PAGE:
I used to be someone who never had to worry about food. I could eat anything and didn’t give mealtime a second thought. It’s easy to judge people when you are not plagued by food allergies or sensitivities, like Roger Cohen’s “This Column is Gluten Free” does in The New York Times. If you are not aware of how food can affect people or what cross contamination is, it seems over the top to watch someone interrogate wait staff about food preparation.
Eight years ago, I started to develop very sharp intestinal pain. I put up with always feeling terrible for three years until I was finally diagnosed with wheat, dairy, egg and soy allergies along with a gluten sensitivity.
Mr. Cohen states that there is a rise in imagined food allergies and intolerances, but it’s not imagined. Food allergies are on the rise among children. Today, food allergies are 50 percent more common among children than 15 years ago.
He also mentioned an increase in celiac disease and generational difference in views towards food. We’ve spoken to thousands of gluten-free consumers who were diagnosed with celiac disease and talk about ailments that their parents or grandparents suffered from all their lives, likely sensitive or intolerant to gluten but never properly diagnosed. Maybe we’re getting better at diagnosing celiac disease rather than imagining it.
The connection between food and mood was the last thing on my mind before my diagnosis, and afterward, mealtime was suddenly laced with hidden threats. I had to retrain myself how to eat.
People with food allergies and sensitivities are playing Russian roulette every time they sit down to a meal. Mealtime is more about anxiety than joy. Let’s take gluten just as an example. Our own study at Nima showed that gluten-free consumers are getting sick from unintended gluten contamination one out of every three times they eat outside of the home.
Just 1/200th of a teaspoon of gluten can trigger an autoimmune response for someone who has celiac disease – that’s a microscopic level of gluten. Gluten is poison for an estimated 3 million Americans, causing not just short-term illness but resulting in long-term health repercussions. For others with sensitivities or intolerances, gluten causes discomfort, pain, digestive issues and more.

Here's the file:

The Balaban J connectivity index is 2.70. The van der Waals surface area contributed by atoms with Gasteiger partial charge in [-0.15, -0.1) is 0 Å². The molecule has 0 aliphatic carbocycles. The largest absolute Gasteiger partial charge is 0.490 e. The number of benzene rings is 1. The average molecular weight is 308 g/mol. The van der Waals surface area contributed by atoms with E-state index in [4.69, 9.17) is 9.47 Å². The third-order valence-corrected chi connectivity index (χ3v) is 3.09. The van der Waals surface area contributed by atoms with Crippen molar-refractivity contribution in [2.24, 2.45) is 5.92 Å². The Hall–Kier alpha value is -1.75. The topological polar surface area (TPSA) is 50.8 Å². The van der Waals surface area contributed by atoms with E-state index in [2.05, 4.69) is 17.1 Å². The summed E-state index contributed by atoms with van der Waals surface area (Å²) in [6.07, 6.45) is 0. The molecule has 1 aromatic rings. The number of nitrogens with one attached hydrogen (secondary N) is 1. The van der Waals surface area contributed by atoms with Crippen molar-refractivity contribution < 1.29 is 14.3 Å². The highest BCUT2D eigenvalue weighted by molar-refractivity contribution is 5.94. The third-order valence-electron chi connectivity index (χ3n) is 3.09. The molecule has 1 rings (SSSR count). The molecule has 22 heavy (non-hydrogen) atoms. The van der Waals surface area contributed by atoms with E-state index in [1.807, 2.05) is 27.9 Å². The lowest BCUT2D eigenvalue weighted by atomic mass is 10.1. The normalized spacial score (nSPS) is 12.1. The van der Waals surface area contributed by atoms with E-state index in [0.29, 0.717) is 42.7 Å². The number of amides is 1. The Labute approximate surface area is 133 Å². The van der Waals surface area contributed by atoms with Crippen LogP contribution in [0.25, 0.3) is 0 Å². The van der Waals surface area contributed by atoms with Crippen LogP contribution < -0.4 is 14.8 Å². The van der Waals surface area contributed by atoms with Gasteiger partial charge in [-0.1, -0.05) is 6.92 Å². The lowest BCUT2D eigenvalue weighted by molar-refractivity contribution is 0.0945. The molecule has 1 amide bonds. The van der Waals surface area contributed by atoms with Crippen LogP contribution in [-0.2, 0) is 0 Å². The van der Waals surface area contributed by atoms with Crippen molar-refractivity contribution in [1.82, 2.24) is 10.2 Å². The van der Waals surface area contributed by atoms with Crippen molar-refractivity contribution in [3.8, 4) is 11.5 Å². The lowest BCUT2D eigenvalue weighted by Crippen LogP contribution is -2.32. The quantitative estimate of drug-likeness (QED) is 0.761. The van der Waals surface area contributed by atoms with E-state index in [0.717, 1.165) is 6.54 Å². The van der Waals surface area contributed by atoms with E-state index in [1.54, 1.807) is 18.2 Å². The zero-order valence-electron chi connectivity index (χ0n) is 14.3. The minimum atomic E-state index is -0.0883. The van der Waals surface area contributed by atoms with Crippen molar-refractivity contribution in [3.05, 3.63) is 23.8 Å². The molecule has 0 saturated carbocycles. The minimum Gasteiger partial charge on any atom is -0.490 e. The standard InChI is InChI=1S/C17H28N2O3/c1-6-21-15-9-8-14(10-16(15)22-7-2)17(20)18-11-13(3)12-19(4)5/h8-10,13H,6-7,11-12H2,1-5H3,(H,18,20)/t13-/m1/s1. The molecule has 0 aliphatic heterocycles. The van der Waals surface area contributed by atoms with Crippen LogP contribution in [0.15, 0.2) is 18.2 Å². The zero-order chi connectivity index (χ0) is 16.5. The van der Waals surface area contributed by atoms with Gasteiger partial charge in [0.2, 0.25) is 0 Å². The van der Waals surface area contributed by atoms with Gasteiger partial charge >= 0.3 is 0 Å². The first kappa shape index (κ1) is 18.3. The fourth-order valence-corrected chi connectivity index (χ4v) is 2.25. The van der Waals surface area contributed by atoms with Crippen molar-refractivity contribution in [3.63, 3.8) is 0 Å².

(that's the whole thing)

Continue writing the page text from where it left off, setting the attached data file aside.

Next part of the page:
Mr. Cohen celebrates a restaurant in Italy that says that they don’t serve gluten-free food. I also applaud any restaurant for being up front about what they can and can’t accommodate – knowing what is in our food is the best way to avoid being sick later. The more transparent restaurants are about their menu and ingredients, the safer and healthier we can be when choosing which foods we eat and which restaurants we frequent. While I applaud the restaurant’s transparency, I would, however, encourage them to better understand food restrictions and intolerances to strengthen their brand and customer loyalty. While Mr. Cohen points to narcissism as the motivation that drives dietary preferences and requirements, I see an enlightened population that’s trying to stay happy and healthy through diet, some by necessity and some by choice. People are becoming much more aware of how food affects them and taking proactive measures to better control their diet, and therefore their health.
So, Mr. Cohen can eat pasta “the way la Mamma has always made it,” but the millions of gluten-free folks and I will be over at one of the nearly 4,000 gluten-free restaurants in Italy that better understand the risks we face when dining out.